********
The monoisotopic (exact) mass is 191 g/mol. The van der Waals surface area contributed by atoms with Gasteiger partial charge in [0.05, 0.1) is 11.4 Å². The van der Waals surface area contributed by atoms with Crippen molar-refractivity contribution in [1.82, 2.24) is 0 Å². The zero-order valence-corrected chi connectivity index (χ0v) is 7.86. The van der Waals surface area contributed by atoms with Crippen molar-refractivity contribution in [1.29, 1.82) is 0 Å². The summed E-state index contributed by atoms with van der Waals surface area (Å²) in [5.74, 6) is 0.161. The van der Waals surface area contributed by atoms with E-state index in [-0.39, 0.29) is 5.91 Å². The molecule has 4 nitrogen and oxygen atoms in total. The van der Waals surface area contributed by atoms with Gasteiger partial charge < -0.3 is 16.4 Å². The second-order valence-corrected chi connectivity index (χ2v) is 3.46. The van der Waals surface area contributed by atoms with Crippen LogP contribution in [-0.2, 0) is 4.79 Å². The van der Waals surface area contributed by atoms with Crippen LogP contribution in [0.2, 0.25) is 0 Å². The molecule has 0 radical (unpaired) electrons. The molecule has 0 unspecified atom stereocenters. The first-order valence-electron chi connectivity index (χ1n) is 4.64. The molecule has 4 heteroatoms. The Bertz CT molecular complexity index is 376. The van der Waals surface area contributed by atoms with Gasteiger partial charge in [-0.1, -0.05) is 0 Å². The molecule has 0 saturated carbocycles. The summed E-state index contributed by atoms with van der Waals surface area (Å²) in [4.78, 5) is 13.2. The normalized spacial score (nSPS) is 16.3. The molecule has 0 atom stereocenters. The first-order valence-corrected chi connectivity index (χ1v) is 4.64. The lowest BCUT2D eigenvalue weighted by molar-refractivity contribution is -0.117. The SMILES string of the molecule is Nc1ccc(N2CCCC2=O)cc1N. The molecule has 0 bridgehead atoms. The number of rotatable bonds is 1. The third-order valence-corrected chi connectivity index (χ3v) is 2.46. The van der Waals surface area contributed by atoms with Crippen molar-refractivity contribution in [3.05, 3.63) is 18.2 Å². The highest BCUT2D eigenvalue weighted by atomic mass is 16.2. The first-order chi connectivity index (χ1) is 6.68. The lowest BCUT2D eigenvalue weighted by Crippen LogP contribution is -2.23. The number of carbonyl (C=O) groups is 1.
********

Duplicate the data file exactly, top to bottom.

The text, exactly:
The monoisotopic (exact) mass is 191 g/mol. The van der Waals surface area contributed by atoms with Gasteiger partial charge in [0.05, 0.1) is 11.4 Å². The van der Waals surface area contributed by atoms with Crippen molar-refractivity contribution in [1.82, 2.24) is 0 Å². The zero-order valence-corrected chi connectivity index (χ0v) is 7.86. The van der Waals surface area contributed by atoms with Crippen molar-refractivity contribution in [1.29, 1.82) is 0 Å². The summed E-state index contributed by atoms with van der Waals surface area (Å²) in [5.74, 6) is 0.161. The van der Waals surface area contributed by atoms with E-state index in [-0.39, 0.29) is 5.91 Å². The molecule has 4 nitrogen and oxygen atoms in total. The van der Waals surface area contributed by atoms with Gasteiger partial charge < -0.3 is 16.4 Å². The second-order valence-corrected chi connectivity index (χ2v) is 3.46. The van der Waals surface area contributed by atoms with Crippen LogP contribution in [-0.2, 0) is 4.79 Å². The van der Waals surface area contributed by atoms with Crippen LogP contribution in [0.2, 0.25) is 0 Å². The molecule has 0 radical (unpaired) electrons. The molecule has 0 unspecified atom stereocenters. The first-order valence-electron chi connectivity index (χ1n) is 4.64. The molecule has 4 heteroatoms. The Bertz CT molecular complexity index is 376. The van der Waals surface area contributed by atoms with Gasteiger partial charge in [-0.1, -0.05) is 0 Å². The molecule has 0 saturated carbocycles. The summed E-state index contributed by atoms with van der Waals surface area (Å²) in [4.78, 5) is 13.2. The normalized spacial score (nSPS) is 16.3. The molecule has 0 atom stereocenters. The first-order valence-corrected chi connectivity index (χ1v) is 4.64. The lowest BCUT2D eigenvalue weighted by molar-refractivity contribution is -0.117. The SMILES string of the molecule is Nc1ccc(N2CCCC2=O)cc1N. The molecule has 0 bridgehead atoms. The number of rotatable bonds is 1. The third-order valence-corrected chi connectivity index (χ3v) is 2.46. The van der Waals surface area contributed by atoms with Crippen molar-refractivity contribution in [3.05, 3.63) is 18.2 Å². The highest BCUT2D eigenvalue weighted by atomic mass is 16.2. The first-order chi connectivity index (χ1) is 6.68. The lowest BCUT2D eigenvalue weighted by Crippen LogP contribution is -2.23. The number of carbonyl (C=O) groups is 1.